Read time: 3min.
By Coach Yan Busset
Let's discuss a common struggle for many: leg kicks in freestyle swimming. You might be asking yourself, "Why do I need to kick when I have these powerful arms to pull me through the water?" Stick around, and I'll explain why your legs are more than just built-in flotation devices.
Avoid Sinking Legs: Don’t Be the Titanic
First things first: sinking legs act like anchors. You wouldn't want to swim with an anchor, would you? Improve your kicks, and you'll feel like a car without the handbrake engaged.
Better Kicks with Fins
Put on some fins—not to look like Aquaman or the Little Mermaid, but to get the feel of an efficient kick. Let the fins guide your legs and help you understand the movement. Don't force them; instead, let them lead the way. You'll find that a good freestyle kick is similar to a dolphin kick, but done one leg at a time. Bonus: fins can also enhance your ankle's range of motion, a hidden benefit for better kicks.
Not Too Wide, Not Too Tight
A kick that's too wide is like trying to walk in clown shoes; it's inefficient and looks odd. Keep your kicks narrow and streamlined. Imagine observing yourself swimming from an underwater camera; you'll want your legs to be hidden behind you.
Ankles: The Secret Sauce
Relax those ankles! You're not kicking a soccer ball. Think of your ankles as flippers. If your ankle flexibility is questionable, use fins as drills, as mentioned earlier, and also consider stretching them on dry land. Kneel with your feet facing down and slowly sit back onto your heels until you feel the stretch in your ankles. Hold for 6-10 seconds and repeat 10-20 times. Progression: aim for longer stretching time and/or increase the stretch by sitting further back onto your heels.
Head Positions & Late Breathing
Sometimes a poor kick technique is the collateral victim of incorrect head positioning. If your head is too high, your legs will sink. Also, if your breathing technique is flawed, such as having late timing, it may lead you to compensate by spreading your legs for balance. So pay attention to maintaining a streamlined head position and work on your breathing technique. Doing so might help bring your legs back into alignment.
Do More Kicks to Do Less
It sounds ironic, but the more efficient your kicks, the less you'll have to rely on them for propulsion. You can then focus on your arm strokes, saving leg strength for biking and running. As a triathlete, your swim should not only be fast but also efficient, as you still have to bike and run afterwards. Kicking too much can drain a lot of energy if you're not accustomed to it. Therefore, train your kicks to make the few you do need as useful and efficient as possible.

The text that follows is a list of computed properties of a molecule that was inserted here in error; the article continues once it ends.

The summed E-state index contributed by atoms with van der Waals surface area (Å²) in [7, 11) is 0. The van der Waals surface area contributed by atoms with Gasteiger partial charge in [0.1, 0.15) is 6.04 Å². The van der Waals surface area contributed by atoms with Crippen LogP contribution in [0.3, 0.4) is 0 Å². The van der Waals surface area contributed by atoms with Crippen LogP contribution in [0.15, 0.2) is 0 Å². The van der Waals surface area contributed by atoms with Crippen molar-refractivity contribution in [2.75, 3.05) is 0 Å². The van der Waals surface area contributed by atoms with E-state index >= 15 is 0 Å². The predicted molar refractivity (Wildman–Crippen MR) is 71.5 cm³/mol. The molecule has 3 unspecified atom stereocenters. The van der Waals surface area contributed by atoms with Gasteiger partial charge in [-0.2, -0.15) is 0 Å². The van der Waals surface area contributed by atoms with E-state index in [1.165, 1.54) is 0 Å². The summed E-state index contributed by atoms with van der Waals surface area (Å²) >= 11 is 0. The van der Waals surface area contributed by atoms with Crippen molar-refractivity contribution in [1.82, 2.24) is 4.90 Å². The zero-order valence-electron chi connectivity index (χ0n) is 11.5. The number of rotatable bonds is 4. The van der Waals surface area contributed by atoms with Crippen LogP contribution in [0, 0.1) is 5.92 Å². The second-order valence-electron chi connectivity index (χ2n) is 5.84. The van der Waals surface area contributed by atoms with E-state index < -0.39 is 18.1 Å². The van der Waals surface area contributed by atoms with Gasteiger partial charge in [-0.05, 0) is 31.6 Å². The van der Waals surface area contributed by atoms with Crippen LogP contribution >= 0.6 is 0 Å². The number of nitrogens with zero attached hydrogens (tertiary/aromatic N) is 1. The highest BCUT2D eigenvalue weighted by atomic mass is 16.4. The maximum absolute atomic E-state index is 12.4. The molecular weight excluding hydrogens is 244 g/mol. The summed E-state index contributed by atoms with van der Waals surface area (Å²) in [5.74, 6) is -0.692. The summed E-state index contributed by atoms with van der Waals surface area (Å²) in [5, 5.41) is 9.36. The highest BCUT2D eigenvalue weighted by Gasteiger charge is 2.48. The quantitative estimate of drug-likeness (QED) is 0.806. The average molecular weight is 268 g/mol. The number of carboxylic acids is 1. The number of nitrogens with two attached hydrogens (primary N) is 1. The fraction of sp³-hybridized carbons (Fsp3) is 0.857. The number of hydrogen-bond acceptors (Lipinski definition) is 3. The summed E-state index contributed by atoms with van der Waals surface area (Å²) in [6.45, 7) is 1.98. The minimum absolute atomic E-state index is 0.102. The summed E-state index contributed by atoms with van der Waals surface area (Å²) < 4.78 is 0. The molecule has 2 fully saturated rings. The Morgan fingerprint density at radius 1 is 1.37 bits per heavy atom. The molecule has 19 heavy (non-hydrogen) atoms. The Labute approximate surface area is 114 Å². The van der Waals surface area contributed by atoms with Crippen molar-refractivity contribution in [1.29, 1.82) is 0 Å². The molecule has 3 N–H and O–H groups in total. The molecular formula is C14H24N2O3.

The Wipe Down & Up Technique
You often hear that kicks start with hip movement. I prefer to explain it as an up-and-down wiping movement, similar to a dolphin kick. The most crucial part is the downward movement, where the tibia and the tops of your feet keep your legs from sinking and propel you forward. Two common mistakes are keeping your legs too straight and not bending your knees for the downward wipe. Additionally, your feet should point backward in an extended "ballerina" position. Bonus tip: Some coaches advise keeping your feet below the surface, but I recommend allowing your ankles to touch the surface as a way to ensure your legs are aligned with the rest of your body.
Your main propelling forces should be your feet and legs, not stiff wooden planks. You don't need to kick frantically to move forward; the more relaxed you are, the better. Stiff legs will only drag you down.
Mastering leg kicks in freestyle swimming can seem overwhelming, but it's essential for optimizing performance—especially for beginners triathletes with no swimming background. From choosing the right equipment like fins, to focusing on technique and ankle flexibility, each element plays a crucial role. Address your head position and breathing to keep your legs from dancing Tango, and remember, efficiency is key. By investing a bit of time in improving your kicks, paradoxically you'll find that you can reserve more energy for the biking and running stages of your triathlon. In short, better kicks lead to a more balanced and efficient triathlon performance.
Thank you for reading and see you next week!
Whenever you’re ready, there are 3 ways I can help you:
1. If you are looking for support for your triathlon journey, I recommend you book a 30min 1on1 video consultation with me here.
2. If you are looking for an online coaching service check here.
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